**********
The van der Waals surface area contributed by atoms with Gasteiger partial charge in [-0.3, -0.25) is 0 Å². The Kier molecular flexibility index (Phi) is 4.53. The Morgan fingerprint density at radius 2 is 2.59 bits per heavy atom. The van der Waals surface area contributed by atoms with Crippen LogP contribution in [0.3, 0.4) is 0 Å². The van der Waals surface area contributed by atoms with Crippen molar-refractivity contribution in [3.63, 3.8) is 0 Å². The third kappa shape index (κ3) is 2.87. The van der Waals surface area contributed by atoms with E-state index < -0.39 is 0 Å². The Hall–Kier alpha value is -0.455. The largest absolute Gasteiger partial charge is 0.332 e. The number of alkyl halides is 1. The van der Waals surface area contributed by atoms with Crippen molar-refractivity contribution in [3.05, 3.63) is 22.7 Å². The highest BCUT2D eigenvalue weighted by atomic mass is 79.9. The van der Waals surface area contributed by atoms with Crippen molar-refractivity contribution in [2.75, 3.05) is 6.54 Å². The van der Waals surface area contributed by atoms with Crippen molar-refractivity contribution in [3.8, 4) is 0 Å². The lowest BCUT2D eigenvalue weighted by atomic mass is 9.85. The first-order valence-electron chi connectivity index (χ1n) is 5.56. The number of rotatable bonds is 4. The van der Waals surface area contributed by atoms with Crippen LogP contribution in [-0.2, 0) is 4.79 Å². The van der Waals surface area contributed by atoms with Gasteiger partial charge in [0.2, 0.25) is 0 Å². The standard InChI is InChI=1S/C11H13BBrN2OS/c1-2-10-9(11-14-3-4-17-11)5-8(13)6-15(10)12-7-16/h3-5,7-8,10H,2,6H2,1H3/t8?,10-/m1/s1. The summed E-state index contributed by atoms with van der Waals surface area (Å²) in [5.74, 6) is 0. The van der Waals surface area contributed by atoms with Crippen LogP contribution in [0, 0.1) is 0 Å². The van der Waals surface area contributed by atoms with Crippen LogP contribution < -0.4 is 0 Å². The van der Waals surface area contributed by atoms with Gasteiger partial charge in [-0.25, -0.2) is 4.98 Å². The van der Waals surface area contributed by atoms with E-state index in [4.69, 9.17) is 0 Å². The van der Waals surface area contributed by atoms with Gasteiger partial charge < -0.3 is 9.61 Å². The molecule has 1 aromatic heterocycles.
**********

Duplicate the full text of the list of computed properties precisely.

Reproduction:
The van der Waals surface area contributed by atoms with Gasteiger partial charge in [-0.3, -0.25) is 0 Å². The Kier molecular flexibility index (Phi) is 4.53. The Morgan fingerprint density at radius 2 is 2.59 bits per heavy atom. The van der Waals surface area contributed by atoms with Crippen LogP contribution in [0.3, 0.4) is 0 Å². The van der Waals surface area contributed by atoms with Crippen molar-refractivity contribution in [3.63, 3.8) is 0 Å². The third kappa shape index (κ3) is 2.87. The van der Waals surface area contributed by atoms with E-state index < -0.39 is 0 Å². The Hall–Kier alpha value is -0.455. The largest absolute Gasteiger partial charge is 0.332 e. The number of alkyl halides is 1. The van der Waals surface area contributed by atoms with Crippen molar-refractivity contribution in [3.05, 3.63) is 22.7 Å². The highest BCUT2D eigenvalue weighted by atomic mass is 79.9. The van der Waals surface area contributed by atoms with Crippen molar-refractivity contribution in [2.75, 3.05) is 6.54 Å². The van der Waals surface area contributed by atoms with Crippen molar-refractivity contribution in [3.8, 4) is 0 Å². The lowest BCUT2D eigenvalue weighted by atomic mass is 9.85. The first-order valence-electron chi connectivity index (χ1n) is 5.56. The number of rotatable bonds is 4. The van der Waals surface area contributed by atoms with Crippen LogP contribution in [-0.2, 0) is 4.79 Å². The van der Waals surface area contributed by atoms with Gasteiger partial charge in [0.2, 0.25) is 0 Å². The standard InChI is InChI=1S/C11H13BBrN2OS/c1-2-10-9(11-14-3-4-17-11)5-8(13)6-15(10)12-7-16/h3-5,7-8,10H,2,6H2,1H3/t8?,10-/m1/s1. The summed E-state index contributed by atoms with van der Waals surface area (Å²) in [5.74, 6) is 0. The van der Waals surface area contributed by atoms with Crippen LogP contribution in [0, 0.1) is 0 Å². The van der Waals surface area contributed by atoms with Crippen LogP contribution < -0.4 is 0 Å². The van der Waals surface area contributed by atoms with Gasteiger partial charge in [-0.25, -0.2) is 4.98 Å². The van der Waals surface area contributed by atoms with E-state index in [4.69, 9.17) is 0 Å². The van der Waals surface area contributed by atoms with Gasteiger partial charge < -0.3 is 9.61 Å². The molecule has 1 aromatic heterocycles.